An impromptu traffic officer wearing a flannel shirt instructs vehicles to quickly pull over across the road from where thousands of Melbourne residents are in strict lockdown.
Groups of young people then rush to unload car trunks packed with groceries.
Many others arrive with trolleys and wait in line wearing masks and gloves to check in before taking the goods into the AMSSA Centre in North Melbourne.
The mosque has become a temporary warehouse where volunteers scramble to separate fresh products, cans and other food.
A feeling of urgency resonates as organisers try to figure out what products are still missing.
Nur Shanino is one of the community leaders trying to coordinate the volunteers.
He said the decision to self-organise to provide residents with groceries came after they heard some families didn't have access to everything they needed.
"People contacted family saying they were still hungry, we don't have milk, we don't have oil," he told AAP.
"So basically people connected on social media and decided to drop products here while we try to sort it out."
The mosque where they've set up camp was closed due to coronavirus restrictions.
One problem had been communication with the health department to deliver the goods to the people in need, Mr Shanino said.
The volunteers had talks with the Department of Health and Human Services and local government to work out the best way to distribute the food inside the quarantined buildings.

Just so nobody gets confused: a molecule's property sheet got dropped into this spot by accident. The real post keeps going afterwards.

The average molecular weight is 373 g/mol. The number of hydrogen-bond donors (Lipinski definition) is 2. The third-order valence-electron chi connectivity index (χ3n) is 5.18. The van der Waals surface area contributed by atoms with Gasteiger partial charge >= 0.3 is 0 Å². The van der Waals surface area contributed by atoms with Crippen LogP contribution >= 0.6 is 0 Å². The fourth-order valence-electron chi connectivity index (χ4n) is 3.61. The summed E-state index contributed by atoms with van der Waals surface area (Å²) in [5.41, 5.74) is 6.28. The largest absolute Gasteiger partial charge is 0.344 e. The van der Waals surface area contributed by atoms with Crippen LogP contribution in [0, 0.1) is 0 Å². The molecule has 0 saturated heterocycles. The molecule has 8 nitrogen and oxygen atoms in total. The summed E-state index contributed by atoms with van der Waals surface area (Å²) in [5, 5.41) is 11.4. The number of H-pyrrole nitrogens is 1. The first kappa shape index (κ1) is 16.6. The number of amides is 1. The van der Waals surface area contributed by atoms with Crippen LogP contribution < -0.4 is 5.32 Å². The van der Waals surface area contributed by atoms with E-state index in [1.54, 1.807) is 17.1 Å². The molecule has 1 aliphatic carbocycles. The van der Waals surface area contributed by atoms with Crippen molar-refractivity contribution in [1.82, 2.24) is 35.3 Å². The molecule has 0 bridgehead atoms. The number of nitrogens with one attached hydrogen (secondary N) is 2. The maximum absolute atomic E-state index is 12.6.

Those talks paid off late on Monday afternoon, with some goods being distributed from the volunteer centre into the locked-down buildings.
Police Association President Wayne Gatt walked into the improvised distribution centre earlier on Monday and said taking the food to residents can't be the job of officers.
"That needs to be a job of DHHS," he told AAP.
"Clearly you've got hundreds of meals here that aren't able to be delivered to people that obviously need them.
"I can understand the community's frustration."
This anger over the short notice given to residents about the tower lockdown, and the feeling of a lack of communication from government, has prompted many to join the front line of help.
Mohamed Tooyo said he is sad all he could do is try to leave food at people's doorsteps, rather than see friends and relatives.
"The government said they would help and give people the necessities they needed, but they didn't deliver on that promise," he said.
"Community has come together today from different backgrounds. I feel proud, I feel happy about it."
Victorian Council of Social Services CEO Emma King said there had been a groundswell of support from the Victorian community
"These people in housing estates are taking a huge hit for all of us," she said.
"I think we as a Victorian community should be very grateful and appreciative to them, and I think people are wanting to help."
Australian Associated Press